Homeland Insect Invaders

These damaging intruders have recently made a home for themselves in the United States, raising concerns about vulnerable crops.

| July/August 2019

Photo by Adobe Stock/Marco Uliana

The concept of alien invaders has fascinated us for decades. Movies such as The Day the Earth Stood Still, The Thing, and Predator all have a common theme: Alien invaders aren’t a good thing.

Alien invaders are real, and here on our planet, but they aren’t from outer space. They’re insects from across the globe that enter the U.S. via produce shipments, as stowaways on equipment and packing materials, or as hitchhikers on ships’ hulls and decks and in aircraft landing gear. Some even enter the country as pets or research subjects.

U.S. Department of Agriculture (USDA) inspectors do their best to prevent new invasive pests from entering the country by conducting routine inspections and quarantines of imported shipments, but there’s simply no way to catch every one. Shipments are enormous, and a solitary insect has its choice of hiding places. Egg masses are even easier to overlook.

Many invasive insects have been in the U.S. for so long that they’ve become part of the landscape. Let’s focus on three of the newest alien insect invaders that are causing major problems across the country.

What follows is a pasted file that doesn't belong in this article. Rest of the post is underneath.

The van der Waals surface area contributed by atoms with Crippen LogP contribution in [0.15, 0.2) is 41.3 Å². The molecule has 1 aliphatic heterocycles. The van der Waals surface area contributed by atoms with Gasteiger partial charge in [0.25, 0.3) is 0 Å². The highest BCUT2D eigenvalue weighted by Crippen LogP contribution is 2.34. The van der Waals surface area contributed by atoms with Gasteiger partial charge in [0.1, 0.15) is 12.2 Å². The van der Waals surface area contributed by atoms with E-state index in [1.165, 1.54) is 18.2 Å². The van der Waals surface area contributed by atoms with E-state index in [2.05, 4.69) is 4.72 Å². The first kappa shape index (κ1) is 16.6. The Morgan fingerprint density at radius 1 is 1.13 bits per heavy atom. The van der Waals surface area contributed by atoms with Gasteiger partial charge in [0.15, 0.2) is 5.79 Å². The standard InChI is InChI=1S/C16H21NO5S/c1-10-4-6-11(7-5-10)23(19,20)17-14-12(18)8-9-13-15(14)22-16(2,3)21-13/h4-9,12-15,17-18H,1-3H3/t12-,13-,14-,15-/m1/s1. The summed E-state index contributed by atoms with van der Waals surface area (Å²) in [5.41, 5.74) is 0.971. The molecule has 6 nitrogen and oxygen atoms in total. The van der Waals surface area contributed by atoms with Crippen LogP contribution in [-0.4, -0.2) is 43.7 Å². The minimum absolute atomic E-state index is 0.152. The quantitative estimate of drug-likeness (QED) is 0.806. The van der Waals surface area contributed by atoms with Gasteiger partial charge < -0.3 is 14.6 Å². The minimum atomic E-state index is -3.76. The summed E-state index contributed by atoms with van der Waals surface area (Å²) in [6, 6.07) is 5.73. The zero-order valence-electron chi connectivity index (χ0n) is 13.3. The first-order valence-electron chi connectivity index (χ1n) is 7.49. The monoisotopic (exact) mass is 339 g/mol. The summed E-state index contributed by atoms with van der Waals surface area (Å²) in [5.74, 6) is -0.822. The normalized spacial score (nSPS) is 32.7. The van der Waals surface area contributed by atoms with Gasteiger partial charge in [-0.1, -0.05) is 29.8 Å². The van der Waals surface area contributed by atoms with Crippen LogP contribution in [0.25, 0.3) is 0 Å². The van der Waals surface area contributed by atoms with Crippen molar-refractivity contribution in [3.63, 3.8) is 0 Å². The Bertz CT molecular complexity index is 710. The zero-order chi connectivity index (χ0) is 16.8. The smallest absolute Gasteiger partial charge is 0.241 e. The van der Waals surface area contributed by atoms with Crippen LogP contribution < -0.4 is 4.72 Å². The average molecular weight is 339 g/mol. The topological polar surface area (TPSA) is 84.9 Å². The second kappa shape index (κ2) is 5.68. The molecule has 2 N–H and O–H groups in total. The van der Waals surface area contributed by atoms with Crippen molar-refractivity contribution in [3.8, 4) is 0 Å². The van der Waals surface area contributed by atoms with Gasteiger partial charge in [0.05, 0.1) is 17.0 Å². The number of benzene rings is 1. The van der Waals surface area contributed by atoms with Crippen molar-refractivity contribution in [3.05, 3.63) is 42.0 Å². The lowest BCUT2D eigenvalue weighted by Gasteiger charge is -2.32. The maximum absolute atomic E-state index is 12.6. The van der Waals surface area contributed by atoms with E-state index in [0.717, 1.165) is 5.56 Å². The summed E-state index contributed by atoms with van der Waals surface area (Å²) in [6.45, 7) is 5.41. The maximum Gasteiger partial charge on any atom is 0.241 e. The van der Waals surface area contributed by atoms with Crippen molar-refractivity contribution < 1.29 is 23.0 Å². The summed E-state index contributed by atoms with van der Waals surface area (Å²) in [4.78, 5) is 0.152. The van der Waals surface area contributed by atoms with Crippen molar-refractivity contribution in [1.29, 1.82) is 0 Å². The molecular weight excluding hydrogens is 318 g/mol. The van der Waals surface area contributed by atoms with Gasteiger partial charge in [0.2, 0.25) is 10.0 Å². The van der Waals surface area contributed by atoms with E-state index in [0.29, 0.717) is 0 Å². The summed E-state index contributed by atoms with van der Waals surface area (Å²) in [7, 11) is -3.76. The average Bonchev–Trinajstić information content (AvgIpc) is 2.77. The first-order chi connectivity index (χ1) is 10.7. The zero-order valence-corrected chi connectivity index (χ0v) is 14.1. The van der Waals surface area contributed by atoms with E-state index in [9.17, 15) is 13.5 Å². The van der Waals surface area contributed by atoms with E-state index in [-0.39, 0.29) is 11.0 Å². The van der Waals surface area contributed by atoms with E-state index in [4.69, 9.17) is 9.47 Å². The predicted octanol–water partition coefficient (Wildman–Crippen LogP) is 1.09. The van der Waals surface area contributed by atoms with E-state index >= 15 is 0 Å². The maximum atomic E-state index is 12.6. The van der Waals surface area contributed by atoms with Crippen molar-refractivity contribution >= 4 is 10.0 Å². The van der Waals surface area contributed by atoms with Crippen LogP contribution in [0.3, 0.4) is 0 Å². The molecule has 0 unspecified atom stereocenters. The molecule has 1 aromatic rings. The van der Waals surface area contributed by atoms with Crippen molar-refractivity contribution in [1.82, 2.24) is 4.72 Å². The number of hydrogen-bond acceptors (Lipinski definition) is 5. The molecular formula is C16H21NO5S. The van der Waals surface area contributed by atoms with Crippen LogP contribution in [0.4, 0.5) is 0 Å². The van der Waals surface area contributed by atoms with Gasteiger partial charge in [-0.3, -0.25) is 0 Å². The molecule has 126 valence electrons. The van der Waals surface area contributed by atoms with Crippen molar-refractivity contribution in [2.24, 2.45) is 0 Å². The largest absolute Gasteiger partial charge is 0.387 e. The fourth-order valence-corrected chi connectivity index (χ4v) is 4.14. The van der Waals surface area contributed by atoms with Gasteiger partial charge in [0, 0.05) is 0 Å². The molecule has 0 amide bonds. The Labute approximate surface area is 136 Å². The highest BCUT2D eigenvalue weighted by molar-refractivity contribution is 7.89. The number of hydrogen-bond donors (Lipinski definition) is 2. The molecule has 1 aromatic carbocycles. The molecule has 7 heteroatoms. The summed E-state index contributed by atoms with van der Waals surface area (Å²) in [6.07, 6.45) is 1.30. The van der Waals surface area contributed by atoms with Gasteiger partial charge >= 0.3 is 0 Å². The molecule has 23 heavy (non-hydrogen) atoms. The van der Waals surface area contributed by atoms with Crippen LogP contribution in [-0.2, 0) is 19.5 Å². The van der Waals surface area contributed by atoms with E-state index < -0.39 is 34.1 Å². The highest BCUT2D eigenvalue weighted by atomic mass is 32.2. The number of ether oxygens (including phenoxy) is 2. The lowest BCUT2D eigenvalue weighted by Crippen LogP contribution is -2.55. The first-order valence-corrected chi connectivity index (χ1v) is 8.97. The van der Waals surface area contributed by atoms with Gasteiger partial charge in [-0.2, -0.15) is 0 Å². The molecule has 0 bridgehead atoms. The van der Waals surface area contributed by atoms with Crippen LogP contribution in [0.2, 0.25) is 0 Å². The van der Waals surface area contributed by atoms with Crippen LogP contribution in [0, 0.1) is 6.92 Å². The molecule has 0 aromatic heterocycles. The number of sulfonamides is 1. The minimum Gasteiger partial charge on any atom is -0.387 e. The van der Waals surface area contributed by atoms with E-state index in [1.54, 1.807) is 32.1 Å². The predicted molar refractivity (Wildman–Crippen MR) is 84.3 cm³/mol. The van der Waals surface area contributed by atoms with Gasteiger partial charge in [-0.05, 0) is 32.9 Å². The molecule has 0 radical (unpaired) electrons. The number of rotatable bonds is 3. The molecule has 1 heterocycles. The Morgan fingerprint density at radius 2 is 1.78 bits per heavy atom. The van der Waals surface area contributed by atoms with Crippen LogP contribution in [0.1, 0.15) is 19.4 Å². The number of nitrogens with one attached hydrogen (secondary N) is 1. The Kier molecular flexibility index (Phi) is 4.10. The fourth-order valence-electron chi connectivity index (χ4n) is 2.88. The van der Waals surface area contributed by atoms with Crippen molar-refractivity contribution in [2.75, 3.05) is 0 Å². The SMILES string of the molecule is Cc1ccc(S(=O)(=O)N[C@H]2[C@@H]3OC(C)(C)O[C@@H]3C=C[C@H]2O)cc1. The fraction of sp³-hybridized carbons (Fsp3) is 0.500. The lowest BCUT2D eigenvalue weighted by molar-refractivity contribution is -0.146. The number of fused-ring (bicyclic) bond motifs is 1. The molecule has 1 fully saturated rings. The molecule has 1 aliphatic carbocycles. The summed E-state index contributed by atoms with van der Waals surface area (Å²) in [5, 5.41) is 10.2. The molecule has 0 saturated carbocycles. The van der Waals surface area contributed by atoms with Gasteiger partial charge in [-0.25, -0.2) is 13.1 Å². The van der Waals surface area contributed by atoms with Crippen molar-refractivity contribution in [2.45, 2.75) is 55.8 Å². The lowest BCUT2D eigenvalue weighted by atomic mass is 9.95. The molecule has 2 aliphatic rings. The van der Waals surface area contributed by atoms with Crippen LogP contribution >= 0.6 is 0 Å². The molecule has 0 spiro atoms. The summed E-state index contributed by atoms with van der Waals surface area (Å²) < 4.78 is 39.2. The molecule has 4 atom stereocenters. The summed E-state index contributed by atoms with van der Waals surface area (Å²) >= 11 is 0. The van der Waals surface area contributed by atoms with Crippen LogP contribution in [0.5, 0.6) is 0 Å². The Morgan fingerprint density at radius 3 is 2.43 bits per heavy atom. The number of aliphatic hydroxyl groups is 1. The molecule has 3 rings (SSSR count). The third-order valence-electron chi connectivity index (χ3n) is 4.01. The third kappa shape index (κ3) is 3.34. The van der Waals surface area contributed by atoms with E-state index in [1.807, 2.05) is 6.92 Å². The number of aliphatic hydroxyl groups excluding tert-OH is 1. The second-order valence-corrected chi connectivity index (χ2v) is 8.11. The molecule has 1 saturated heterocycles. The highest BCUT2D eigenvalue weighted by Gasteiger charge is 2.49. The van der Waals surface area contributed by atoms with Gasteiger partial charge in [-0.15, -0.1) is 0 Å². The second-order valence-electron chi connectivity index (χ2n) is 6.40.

Brown Marmorated Stink Bug

Our first alien invader was identified near Allentown, Pennsylvania, in 1998, although officials suspect it arrived a few years earlier in shipping containers from China or Taiwan. As of January 2018, brown marmorated stink bugs (Halyomorpha halys) have been positively identified in 44 U.S. states, including Hawaii, plus four Canadian provinces. They’re most common on the East and West Coasts, for now. Brown marmorated stink bugs resemble native stink bugs: shield-shaped, about 5/8-inch long, and mottled brown in color. They have brown and white antennae, and dark-brown and white beading along the sides and back of their abdomens.

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